- A project by solution provider BlueMetal to reduce costs at hospital operator Steward Health Care using AI and machine learning
- Their key goal is to make sure that compute is available in the remotest of locations. The manual operations have a digital feedback loop to provide accuracy, so they deploy Azure Stack where the data is being generated– where the AI needs to actually have the reasoning power.
Microsoft is working at “democratizing autonomy into a set of toolkits that everyone here can use,” he said. “Autonomy is not just about a few self-driving projects. This is about autonomy everywhere.”
Nadella showed how his workday revolves around the Microsoft 365 suite, which includes Office 365 productivity apps and Windows 10. Along with using Outlook (which Nadella described as “the best Gmail client”), he emphasized how the Teams app has come to dominate his daily collaboration with his inner circle. Microsoft has been heavily promoting Teams, a competitor to Slack, and launched its first free version of Teams last week in connection with Inspire. Nadella also pointed to his own use of the Cortana virtual assistant — which has a “commitments” feature that reminds him of things he’s committed to doing but hasn’t put into a to-do list. Commitments is “one of the features that saves me every day,” he said.
For partners, Microsoft 365 is a way to help customers transition into a paradigm of “people-centered experiences” rather than device-centered experiences, Nadella said. “The opportunity for everyone here is to take Microsoft 365 and apply it for cultural transformation in large enterprises, for productivity in small businesses, to be able to really do industry-specific workflows in health care, in manufacturing, in financial services. To be able to really do industry-specific workflows in health care, manufacturing, financial services. To be able to take it to first-line workers. To extend to business process with Dynamics 365. That’s the opportunity that everyone in this room has with Microsoft 365 and Dynamics 365.”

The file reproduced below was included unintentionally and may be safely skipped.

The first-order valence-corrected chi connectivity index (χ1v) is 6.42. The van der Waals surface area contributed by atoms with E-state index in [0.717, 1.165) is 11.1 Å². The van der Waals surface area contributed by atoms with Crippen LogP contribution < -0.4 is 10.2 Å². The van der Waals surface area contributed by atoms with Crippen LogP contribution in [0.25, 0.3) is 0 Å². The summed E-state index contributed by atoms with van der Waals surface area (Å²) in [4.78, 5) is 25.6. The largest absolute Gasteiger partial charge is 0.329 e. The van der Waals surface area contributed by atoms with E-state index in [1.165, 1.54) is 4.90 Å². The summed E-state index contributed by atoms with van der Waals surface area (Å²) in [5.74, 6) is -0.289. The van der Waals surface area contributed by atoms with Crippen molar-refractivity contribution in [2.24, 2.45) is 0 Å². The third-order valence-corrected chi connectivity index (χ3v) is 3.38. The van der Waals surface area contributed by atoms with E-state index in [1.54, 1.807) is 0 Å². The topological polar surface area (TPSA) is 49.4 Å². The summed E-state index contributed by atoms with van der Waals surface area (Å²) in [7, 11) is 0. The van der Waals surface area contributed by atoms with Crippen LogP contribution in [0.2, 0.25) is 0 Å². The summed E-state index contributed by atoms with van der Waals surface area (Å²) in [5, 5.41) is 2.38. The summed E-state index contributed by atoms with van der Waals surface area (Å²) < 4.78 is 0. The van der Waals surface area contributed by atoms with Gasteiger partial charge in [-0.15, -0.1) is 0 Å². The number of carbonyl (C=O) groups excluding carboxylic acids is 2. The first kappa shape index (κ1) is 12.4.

Dynamics 365 — Microsoft’s combination cloud CRM and ERP system — saw 65 percent growth during the first three quarters of the company’s fiscal 2018 (Microsoft’s fourth-quarter results come out Thursday). That makes it one of Microsoft’s fastest-growing businesses, even faster than Office 365. Microsoft executives this week announced a number of new ways they’re working to assist partners with getting involved with Dynamics 365, as well as with other business applications such as Power BI data visualization. During his Inspire keynote, Nadella said that Power BI is “one tool that’s changed the culture inside the company,” thanks to the way that it helps bring the focus to leading indicators rather than lagging indicators.
“When you think about business process in particular, the one thing that is going to be true is more things are going to be digitized. As we see the power of IoT and other tools that are going to be used, every workflow is going to be automated,” Nadella said. “That means we need to have a set of tools that allow us to reduce the total cost of these customizations and automation. And now we’ve built a complete new app platform, which I think represents a tremendous opportunity for everyone in the room — Power BI, PowerApps and Flow. The combination of it is just going to change how applications are built and deployed.”
Want to read the transcript from Satya Nadella’s keynote? You can read it here.
There was a lot of great information at Inspire 2018, and we’d love to share our experience with you and demonstrate how Microsoft solutions can accelerate your digital transformation.